Young people have been hit especially hard by changes in the labor market over the past decades. Unemployment among 16- to 24-year-olds increased the most of any age group during the recent recession, and remains more than double that among older adults. The unemployment rate is especially high for young people without high school diplomas. YouthBuild is one program that attempts to help this group, serving over 10,000 of them each year at over 250 organizations nationwide. Each organization provides construction-related or other vocational training, educational services, counseling, and leadership-development opportunities to low-income young people ages 16 to 24 who did not complete high school.
YouthBuild is being evaluated using a randomized controlled trial, in which eligible young people at participating programs were assigned either to a program group, invited to enroll in YouthBuild, or to a control group, referred to other services in the community. The evaluation includes 75 programs across the country funded by the U.S. Department of Labor or the Corporation for National and Community Service and nearly 4,000 young people who enrolled in the study between 2011 and 2013. This report, the second in the evaluation, presents the program’s effects on young people through two and a half years.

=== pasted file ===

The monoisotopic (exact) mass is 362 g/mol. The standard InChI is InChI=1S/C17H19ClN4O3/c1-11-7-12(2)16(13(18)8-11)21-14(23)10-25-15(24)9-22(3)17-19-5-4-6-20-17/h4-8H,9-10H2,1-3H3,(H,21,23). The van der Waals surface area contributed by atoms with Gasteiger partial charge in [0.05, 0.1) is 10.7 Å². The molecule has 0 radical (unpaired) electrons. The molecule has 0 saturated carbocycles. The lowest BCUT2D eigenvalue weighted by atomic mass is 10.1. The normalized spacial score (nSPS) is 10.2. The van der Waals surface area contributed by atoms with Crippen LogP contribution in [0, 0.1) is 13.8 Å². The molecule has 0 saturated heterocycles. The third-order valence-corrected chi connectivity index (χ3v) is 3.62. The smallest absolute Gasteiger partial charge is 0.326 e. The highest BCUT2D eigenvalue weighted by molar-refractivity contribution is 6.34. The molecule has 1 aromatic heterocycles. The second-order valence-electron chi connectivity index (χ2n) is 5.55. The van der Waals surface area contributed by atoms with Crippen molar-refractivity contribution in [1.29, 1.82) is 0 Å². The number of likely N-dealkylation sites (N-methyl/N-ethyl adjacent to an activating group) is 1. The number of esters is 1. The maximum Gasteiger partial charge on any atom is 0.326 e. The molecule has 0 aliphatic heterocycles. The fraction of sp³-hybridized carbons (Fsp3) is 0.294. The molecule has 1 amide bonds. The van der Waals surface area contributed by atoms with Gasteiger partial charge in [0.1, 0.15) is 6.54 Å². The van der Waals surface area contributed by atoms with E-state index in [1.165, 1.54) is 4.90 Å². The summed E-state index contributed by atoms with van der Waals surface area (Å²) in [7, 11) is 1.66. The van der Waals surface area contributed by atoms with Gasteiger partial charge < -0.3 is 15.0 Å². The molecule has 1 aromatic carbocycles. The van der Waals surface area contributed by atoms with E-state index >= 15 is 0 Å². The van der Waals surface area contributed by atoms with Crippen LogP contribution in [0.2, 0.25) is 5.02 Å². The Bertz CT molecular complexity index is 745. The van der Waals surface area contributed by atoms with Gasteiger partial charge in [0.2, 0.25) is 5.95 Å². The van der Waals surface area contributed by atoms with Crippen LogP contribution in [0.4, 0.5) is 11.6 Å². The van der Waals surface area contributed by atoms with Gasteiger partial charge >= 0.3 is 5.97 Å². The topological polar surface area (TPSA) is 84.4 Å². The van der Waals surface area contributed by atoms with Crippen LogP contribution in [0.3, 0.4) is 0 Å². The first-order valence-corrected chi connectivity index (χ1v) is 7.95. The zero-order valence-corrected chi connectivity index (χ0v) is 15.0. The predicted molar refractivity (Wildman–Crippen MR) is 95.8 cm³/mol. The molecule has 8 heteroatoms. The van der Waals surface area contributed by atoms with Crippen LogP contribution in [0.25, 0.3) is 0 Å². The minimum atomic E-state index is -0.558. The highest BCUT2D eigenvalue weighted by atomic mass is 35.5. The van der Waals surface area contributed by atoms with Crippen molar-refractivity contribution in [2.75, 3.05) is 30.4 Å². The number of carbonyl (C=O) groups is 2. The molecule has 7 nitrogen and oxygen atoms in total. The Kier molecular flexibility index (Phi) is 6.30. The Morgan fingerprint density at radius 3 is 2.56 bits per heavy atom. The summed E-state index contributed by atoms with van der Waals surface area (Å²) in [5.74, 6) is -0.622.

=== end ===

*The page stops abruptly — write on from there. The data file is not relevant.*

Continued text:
About 75 percent of the young people assigned to the program group participated in YouthBuild, and about half of these participants reported that they graduated from the program within 12 months. YouthBuild led to a number of positive effects on young people, most consistently in the area of education and training.
YouthBuild increased participation in education and training, even though a high percentage of the young people in the control group also sought out and participated in education and training.
Overall, participants rated their experiences in YouthBuild favorably, although some program components were rated more highly than others.
YouthBuild increased the rate at which participants earned high school equivalency credentials, enrolled in college, and participated in vocational training.
YouthBuild led to a small increase in wages and earnings at 30 months.
YouthBuild increased civic engagement, particularly volunteering, but had few effects on other measures of youth development or attitudes.
YouthBuild had few effects on involvement in the criminal justice system.
The program’s interim effects on education and training are encouraging. A later report, measuring effects through four years, will examine whether these interim effects lead to longer-term gains in work and earnings.